Cadillac's seven-seat SRX has been greatly improved for 2007, and is sure to be more sensible for UK buyers in right-hand-drive. With a good diesel engine, it would be even trickier to ignore.

What's new?

Cadillac was uncharacteristically quick to the seven-seat crossover market. Its SRX was among the first examples of the species to go on sale in the UK back in late 2005.

However, until now it's only been available in left-hand-drive form; as of March, you'll be able to get a proper right-hooker, and that's not the only improvement.

What's it like?

Firstly, huge advances have been made with the SRX in the quality of its cabin. Its fascia is now much more appealing to the eye and, covered in carefully-stitched leather and soft-touch plastics, it also feels better than almost any American car we've driven recently.

On the road it's pretty impressive too. The car-like driving position makes it feel more agile than you're expecting, and the clever magnetic damping counteracts body roll well without sacrificing comfort.

It feels very much like a Jaguar in fundamental dynamic character; there's a lightness to the control weights, and a gentle lope to the ride quality that's instantly familiar, and there's plenty of enjoyment to be had in using the car's four-wheel drive system to find traction where others wouldn't, and in flowing from corner to corner. The telling factor is this; when you get out of it, the SRX's size surprises you because, from behind the wheel, its bulk is masked very well.

There is a more powerful V8 option, but we chose to try the cheaper, more frugal V6, and, barring a little poor refinement at high revs, it was smooth and gave up its power freely. It also works well with the car's four-wheel drive system, although a rear-wheel driven V6 option will also be available and, depending on how much cheaper it is, may well be worth further investigation.

The car's five-speed automatic gearbox is a poorer companion for the engine; it can be slow to shift and slow to lock up, but you can telegraph shifts in yourself using the car's manual shift mode. If you do, the 'box holds the appropriate gear much more satisfactorily when cornering.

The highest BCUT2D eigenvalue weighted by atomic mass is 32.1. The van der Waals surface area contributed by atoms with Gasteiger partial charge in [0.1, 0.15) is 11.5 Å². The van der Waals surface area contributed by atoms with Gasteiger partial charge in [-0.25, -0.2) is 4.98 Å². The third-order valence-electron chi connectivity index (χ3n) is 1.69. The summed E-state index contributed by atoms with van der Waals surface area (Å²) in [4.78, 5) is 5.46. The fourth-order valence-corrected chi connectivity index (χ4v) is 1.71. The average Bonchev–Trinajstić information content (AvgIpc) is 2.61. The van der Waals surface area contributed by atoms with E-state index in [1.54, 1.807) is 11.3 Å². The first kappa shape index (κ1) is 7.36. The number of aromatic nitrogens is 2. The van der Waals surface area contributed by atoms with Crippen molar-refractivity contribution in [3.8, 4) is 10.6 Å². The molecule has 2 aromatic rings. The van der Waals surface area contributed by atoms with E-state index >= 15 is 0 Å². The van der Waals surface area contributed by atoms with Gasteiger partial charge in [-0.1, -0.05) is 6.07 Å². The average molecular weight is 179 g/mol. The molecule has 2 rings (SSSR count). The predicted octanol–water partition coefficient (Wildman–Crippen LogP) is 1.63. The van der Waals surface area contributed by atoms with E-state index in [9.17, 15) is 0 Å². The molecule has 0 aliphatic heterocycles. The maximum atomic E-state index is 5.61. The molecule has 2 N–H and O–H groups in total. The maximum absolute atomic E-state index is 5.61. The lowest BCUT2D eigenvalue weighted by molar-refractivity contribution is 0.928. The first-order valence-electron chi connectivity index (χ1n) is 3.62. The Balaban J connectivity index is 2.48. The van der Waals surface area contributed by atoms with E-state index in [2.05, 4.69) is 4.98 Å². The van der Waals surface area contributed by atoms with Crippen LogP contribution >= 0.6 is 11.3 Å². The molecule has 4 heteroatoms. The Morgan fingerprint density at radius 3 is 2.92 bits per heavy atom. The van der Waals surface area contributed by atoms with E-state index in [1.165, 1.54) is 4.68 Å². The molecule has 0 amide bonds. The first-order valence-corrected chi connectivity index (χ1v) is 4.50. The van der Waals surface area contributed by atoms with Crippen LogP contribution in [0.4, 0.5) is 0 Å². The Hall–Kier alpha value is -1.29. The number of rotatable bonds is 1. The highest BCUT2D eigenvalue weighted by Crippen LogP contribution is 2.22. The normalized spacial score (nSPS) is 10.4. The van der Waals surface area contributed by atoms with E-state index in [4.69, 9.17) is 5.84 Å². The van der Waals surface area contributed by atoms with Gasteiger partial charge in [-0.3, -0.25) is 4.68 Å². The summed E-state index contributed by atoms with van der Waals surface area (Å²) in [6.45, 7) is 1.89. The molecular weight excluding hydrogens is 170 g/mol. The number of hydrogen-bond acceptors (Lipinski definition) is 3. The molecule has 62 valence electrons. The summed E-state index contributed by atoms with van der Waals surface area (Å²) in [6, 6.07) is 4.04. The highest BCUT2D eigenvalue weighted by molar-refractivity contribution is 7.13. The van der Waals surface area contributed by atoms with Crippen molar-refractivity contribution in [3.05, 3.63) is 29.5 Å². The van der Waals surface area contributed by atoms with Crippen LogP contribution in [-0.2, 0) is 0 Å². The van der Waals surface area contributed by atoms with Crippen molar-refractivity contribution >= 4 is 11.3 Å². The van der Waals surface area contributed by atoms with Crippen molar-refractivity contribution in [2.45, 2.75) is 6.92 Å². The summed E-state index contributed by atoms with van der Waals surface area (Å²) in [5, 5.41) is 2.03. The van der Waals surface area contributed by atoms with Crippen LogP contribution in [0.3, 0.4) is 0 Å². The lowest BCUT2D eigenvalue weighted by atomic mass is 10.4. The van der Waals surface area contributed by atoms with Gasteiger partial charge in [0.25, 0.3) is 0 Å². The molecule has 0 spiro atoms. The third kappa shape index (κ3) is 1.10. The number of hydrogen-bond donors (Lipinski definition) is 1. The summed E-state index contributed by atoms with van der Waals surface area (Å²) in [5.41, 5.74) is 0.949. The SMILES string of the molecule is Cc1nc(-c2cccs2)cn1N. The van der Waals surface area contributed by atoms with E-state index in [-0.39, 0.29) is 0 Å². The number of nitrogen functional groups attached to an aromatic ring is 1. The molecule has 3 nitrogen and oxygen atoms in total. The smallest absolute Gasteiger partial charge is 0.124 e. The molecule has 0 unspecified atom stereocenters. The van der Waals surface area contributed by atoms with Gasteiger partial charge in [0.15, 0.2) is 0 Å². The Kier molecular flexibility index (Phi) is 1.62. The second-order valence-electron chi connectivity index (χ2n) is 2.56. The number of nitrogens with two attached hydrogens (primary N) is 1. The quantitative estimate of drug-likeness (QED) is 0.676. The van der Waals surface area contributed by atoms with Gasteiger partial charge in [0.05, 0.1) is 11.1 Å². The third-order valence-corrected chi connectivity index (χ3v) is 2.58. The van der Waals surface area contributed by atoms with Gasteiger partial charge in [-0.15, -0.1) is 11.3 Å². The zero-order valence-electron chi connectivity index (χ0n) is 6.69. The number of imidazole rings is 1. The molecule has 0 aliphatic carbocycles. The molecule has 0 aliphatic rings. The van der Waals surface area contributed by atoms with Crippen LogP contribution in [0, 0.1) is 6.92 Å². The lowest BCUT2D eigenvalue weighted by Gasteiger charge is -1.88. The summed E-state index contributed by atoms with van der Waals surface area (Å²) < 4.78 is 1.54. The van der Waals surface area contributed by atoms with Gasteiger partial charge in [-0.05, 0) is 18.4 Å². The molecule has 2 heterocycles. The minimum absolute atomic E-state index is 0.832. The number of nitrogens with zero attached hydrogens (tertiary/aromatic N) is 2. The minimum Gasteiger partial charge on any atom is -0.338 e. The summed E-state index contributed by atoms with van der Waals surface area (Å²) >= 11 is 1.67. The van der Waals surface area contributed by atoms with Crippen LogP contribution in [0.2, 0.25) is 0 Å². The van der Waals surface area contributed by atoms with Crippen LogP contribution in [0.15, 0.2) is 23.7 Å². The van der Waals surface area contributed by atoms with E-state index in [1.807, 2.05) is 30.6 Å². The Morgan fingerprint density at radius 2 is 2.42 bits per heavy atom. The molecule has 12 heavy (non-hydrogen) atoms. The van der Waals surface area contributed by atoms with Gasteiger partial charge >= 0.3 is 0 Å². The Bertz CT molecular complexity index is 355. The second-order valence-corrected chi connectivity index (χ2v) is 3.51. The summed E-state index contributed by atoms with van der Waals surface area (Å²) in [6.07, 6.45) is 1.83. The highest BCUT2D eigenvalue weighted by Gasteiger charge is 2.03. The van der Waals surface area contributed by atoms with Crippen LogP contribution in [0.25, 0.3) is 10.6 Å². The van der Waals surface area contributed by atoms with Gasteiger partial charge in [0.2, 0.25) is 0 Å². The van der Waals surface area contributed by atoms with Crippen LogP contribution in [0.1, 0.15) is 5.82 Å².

Should I buy one?

This is easily the most talented car Cadillac currently makes. If you've got seven to ferry about, you're attracted to modern, eye-catching design and you don't object to low 20mpg fuel economy, it might well be your cup of tea.

It might not hold its value like an XC90, but for less than £30k, a V6 SRX will definitely make an appealing alternative to taller 4x4s and more conventional MPVs.


Matt Saunders

Matt Saunders Autocar
Title: Road test editor

As Autocar’s chief car tester and reviewer, it’s Matt’s job to ensure the quality, objectivity, relevance and rigour of the entirety of Autocar’s reviews output, as well contributing a great many detailed road tests, group tests and drive reviews himself.

Matt has been an Autocar staffer since the autumn of 2003, and has been lucky enough to work alongside some of the magazine’s best-known writers and contributors over that time. He served as staff writer, features editor, assistant editor and digital editor, before joining the road test desk in 2011.

Since then he’s driven, measured, lap-timed, figured, and reported on cars as varied as the Bugatti Veyron, Rolls-Royce PhantomTesla RoadsterAriel Hipercar, Tata Nano, McLaren SennaRenault Twizy and Toyota Mirai. Among his wider personal highlights of the job have been covering Sebastien Loeb’s record-breaking run at Pikes Peak in 2013; doing 190mph on derestricted German autobahn in a Brabus Rocket; and driving McLaren’s legendary ‘XP5’ F1 prototype. His own car is a trusty Mazda CX-5.

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